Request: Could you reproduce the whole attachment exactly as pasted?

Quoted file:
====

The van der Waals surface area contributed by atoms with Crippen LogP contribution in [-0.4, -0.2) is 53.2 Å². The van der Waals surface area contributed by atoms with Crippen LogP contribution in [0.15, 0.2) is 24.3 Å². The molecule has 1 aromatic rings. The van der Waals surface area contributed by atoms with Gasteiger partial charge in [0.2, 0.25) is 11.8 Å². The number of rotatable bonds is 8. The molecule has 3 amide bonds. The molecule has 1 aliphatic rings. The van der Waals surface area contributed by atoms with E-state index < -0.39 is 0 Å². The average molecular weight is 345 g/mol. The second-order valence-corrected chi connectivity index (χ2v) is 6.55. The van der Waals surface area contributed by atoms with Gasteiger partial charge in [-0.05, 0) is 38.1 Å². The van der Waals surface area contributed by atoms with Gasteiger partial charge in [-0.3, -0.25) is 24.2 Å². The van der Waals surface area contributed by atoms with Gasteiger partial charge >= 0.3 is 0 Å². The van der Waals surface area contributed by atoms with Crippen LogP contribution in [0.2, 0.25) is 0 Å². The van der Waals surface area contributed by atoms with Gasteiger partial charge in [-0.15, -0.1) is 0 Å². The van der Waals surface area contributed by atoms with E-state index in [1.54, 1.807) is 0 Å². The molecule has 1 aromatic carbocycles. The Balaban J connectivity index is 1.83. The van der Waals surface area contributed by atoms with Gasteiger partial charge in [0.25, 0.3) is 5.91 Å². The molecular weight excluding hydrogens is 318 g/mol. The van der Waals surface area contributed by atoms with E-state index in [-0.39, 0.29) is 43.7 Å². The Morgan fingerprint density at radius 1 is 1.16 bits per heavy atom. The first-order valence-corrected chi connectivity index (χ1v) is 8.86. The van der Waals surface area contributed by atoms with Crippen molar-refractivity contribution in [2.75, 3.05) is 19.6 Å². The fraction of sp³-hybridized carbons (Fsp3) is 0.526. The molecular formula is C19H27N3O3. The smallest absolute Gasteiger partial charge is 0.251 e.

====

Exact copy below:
The van der Waals surface area contributed by atoms with Crippen LogP contribution in [-0.4, -0.2) is 53.2 Å². The van der Waals surface area contributed by atoms with Crippen LogP contribution in [0.15, 0.2) is 24.3 Å². The molecule has 1 aromatic rings. The van der Waals surface area contributed by atoms with Gasteiger partial charge in [0.2, 0.25) is 11.8 Å². The number of rotatable bonds is 8. The molecule has 3 amide bonds. The molecule has 1 aliphatic rings. The van der Waals surface area contributed by atoms with E-state index < -0.39 is 0 Å². The average molecular weight is 345 g/mol. The second-order valence-corrected chi connectivity index (χ2v) is 6.55. The van der Waals surface area contributed by atoms with Gasteiger partial charge in [-0.05, 0) is 38.1 Å². The van der Waals surface area contributed by atoms with Gasteiger partial charge in [-0.3, -0.25) is 24.2 Å². The van der Waals surface area contributed by atoms with Gasteiger partial charge >= 0.3 is 0 Å². The van der Waals surface area contributed by atoms with Crippen LogP contribution in [0.2, 0.25) is 0 Å². The van der Waals surface area contributed by atoms with Gasteiger partial charge in [-0.15, -0.1) is 0 Å². The van der Waals surface area contributed by atoms with E-state index in [1.54, 1.807) is 0 Å². The molecule has 1 aromatic carbocycles. The Balaban J connectivity index is 1.83. The van der Waals surface area contributed by atoms with Gasteiger partial charge in [0.25, 0.3) is 5.91 Å². The molecular weight excluding hydrogens is 318 g/mol. The van der Waals surface area contributed by atoms with E-state index in [-0.39, 0.29) is 43.7 Å². The Morgan fingerprint density at radius 1 is 1.16 bits per heavy atom. The first-order valence-corrected chi connectivity index (χ1v) is 8.86. The van der Waals surface area contributed by atoms with Crippen molar-refractivity contribution in [2.75, 3.05) is 19.6 Å². The fraction of sp³-hybridized carbons (Fsp3) is 0.526. The molecular formula is C19H27N3O3. The smallest absolute Gasteiger partial charge is 0.251 e.